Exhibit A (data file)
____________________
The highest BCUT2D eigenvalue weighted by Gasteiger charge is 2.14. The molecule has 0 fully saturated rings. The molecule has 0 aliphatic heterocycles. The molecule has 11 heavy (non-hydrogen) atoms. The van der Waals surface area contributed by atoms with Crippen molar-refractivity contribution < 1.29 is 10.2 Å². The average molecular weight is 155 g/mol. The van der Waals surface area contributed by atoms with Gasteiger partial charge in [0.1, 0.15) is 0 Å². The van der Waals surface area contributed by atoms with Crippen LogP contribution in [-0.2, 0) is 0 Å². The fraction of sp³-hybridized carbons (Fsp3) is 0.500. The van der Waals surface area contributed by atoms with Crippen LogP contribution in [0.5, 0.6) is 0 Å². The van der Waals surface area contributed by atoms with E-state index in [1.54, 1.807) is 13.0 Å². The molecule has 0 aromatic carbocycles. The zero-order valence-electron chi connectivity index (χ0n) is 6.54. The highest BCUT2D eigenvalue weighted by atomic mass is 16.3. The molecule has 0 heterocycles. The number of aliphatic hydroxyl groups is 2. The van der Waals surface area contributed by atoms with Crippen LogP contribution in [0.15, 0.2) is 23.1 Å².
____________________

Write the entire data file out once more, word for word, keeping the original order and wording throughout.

The highest BCUT2D eigenvalue weighted by Gasteiger charge is 2.14. The molecule has 0 fully saturated rings. The molecule has 0 aliphatic heterocycles. The molecule has 11 heavy (non-hydrogen) atoms. The van der Waals surface area contributed by atoms with Crippen molar-refractivity contribution < 1.29 is 10.2 Å². The average molecular weight is 155 g/mol. The van der Waals surface area contributed by atoms with Gasteiger partial charge in [0.1, 0.15) is 0 Å². The van der Waals surface area contributed by atoms with Crippen LogP contribution in [-0.2, 0) is 0 Å². The fraction of sp³-hybridized carbons (Fsp3) is 0.500. The van der Waals surface area contributed by atoms with Crippen LogP contribution in [0.5, 0.6) is 0 Å². The van der Waals surface area contributed by atoms with E-state index in [1.54, 1.807) is 13.0 Å². The molecule has 0 aromatic carbocycles. The zero-order valence-electron chi connectivity index (χ0n) is 6.54. The highest BCUT2D eigenvalue weighted by atomic mass is 16.3. The molecule has 0 heterocycles. The number of aliphatic hydroxyl groups is 2. The van der Waals surface area contributed by atoms with Crippen LogP contribution in [0.15, 0.2) is 23.1 Å².